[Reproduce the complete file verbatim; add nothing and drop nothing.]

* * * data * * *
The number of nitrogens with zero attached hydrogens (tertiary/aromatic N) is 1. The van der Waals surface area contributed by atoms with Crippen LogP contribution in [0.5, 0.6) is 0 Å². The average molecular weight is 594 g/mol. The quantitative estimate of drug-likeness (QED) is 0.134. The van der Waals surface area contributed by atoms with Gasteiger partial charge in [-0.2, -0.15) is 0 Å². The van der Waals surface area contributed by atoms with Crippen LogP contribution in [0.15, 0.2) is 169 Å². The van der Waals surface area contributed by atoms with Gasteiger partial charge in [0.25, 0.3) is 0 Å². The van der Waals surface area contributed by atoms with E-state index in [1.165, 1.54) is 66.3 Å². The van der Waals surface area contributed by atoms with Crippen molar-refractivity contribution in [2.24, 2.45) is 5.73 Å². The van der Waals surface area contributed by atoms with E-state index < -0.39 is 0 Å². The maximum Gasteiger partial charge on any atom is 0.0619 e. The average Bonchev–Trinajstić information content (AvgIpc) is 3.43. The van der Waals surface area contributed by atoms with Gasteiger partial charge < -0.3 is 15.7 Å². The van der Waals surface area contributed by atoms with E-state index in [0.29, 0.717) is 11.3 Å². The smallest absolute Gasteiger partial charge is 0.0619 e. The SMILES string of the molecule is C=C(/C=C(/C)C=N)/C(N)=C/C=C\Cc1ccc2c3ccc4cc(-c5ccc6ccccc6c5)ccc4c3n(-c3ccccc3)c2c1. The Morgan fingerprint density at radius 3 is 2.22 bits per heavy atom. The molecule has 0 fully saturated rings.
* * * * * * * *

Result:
The number of nitrogens with zero attached hydrogens (tertiary/aromatic N) is 1. The van der Waals surface area contributed by atoms with Crippen LogP contribution in [0.5, 0.6) is 0 Å². The average molecular weight is 594 g/mol. The quantitative estimate of drug-likeness (QED) is 0.134. The van der Waals surface area contributed by atoms with Gasteiger partial charge in [-0.2, -0.15) is 0 Å². The van der Waals surface area contributed by atoms with Crippen LogP contribution in [0.15, 0.2) is 169 Å². The van der Waals surface area contributed by atoms with Gasteiger partial charge in [0.25, 0.3) is 0 Å². The van der Waals surface area contributed by atoms with E-state index in [1.165, 1.54) is 66.3 Å². The van der Waals surface area contributed by atoms with Crippen molar-refractivity contribution in [2.24, 2.45) is 5.73 Å². The van der Waals surface area contributed by atoms with E-state index < -0.39 is 0 Å². The maximum Gasteiger partial charge on any atom is 0.0619 e. The average Bonchev–Trinajstić information content (AvgIpc) is 3.43. The van der Waals surface area contributed by atoms with Gasteiger partial charge < -0.3 is 15.7 Å². The van der Waals surface area contributed by atoms with E-state index in [0.29, 0.717) is 11.3 Å². The smallest absolute Gasteiger partial charge is 0.0619 e. The SMILES string of the molecule is C=C(/C=C(/C)C=N)/C(N)=C/C=C\Cc1ccc2c3ccc4cc(-c5ccc6ccccc6c5)ccc4c3n(-c3ccccc3)c2c1. The Morgan fingerprint density at radius 3 is 2.22 bits per heavy atom. The molecule has 0 fully saturated rings.